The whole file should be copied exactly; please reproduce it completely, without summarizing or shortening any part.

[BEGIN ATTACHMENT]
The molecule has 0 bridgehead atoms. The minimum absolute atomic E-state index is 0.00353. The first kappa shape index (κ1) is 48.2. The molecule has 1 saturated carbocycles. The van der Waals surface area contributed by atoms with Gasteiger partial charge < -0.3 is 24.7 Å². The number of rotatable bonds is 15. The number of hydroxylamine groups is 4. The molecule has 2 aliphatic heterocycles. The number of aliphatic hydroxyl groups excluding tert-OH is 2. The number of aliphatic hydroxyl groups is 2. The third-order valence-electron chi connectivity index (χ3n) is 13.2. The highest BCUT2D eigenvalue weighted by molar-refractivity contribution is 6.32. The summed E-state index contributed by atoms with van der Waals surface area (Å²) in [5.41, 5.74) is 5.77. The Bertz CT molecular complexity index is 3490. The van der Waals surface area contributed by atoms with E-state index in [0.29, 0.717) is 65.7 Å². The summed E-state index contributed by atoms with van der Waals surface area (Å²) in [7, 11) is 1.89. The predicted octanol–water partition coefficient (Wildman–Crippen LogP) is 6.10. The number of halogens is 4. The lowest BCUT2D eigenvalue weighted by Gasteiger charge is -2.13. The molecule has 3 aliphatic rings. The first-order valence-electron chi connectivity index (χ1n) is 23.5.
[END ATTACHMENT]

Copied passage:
The molecule has 0 bridgehead atoms. The minimum absolute atomic E-state index is 0.00353. The first kappa shape index (κ1) is 48.2. The molecule has 1 saturated carbocycles. The van der Waals surface area contributed by atoms with Gasteiger partial charge < -0.3 is 24.7 Å². The number of rotatable bonds is 15. The number of hydroxylamine groups is 4. The molecule has 2 aliphatic heterocycles. The number of aliphatic hydroxyl groups excluding tert-OH is 2. The number of aliphatic hydroxyl groups is 2. The third-order valence-electron chi connectivity index (χ3n) is 13.2. The highest BCUT2D eigenvalue weighted by molar-refractivity contribution is 6.32. The summed E-state index contributed by atoms with van der Waals surface area (Å²) in [5.41, 5.74) is 5.77. The Bertz CT molecular complexity index is 3490. The van der Waals surface area contributed by atoms with E-state index in [0.29, 0.717) is 65.7 Å². The summed E-state index contributed by atoms with van der Waals surface area (Å²) in [7, 11) is 1.89. The predicted octanol–water partition coefficient (Wildman–Crippen LogP) is 6.10. The number of halogens is 4. The lowest BCUT2D eigenvalue weighted by Gasteiger charge is -2.13. The molecule has 3 aliphatic rings. The first-order valence-electron chi connectivity index (χ1n) is 23.5.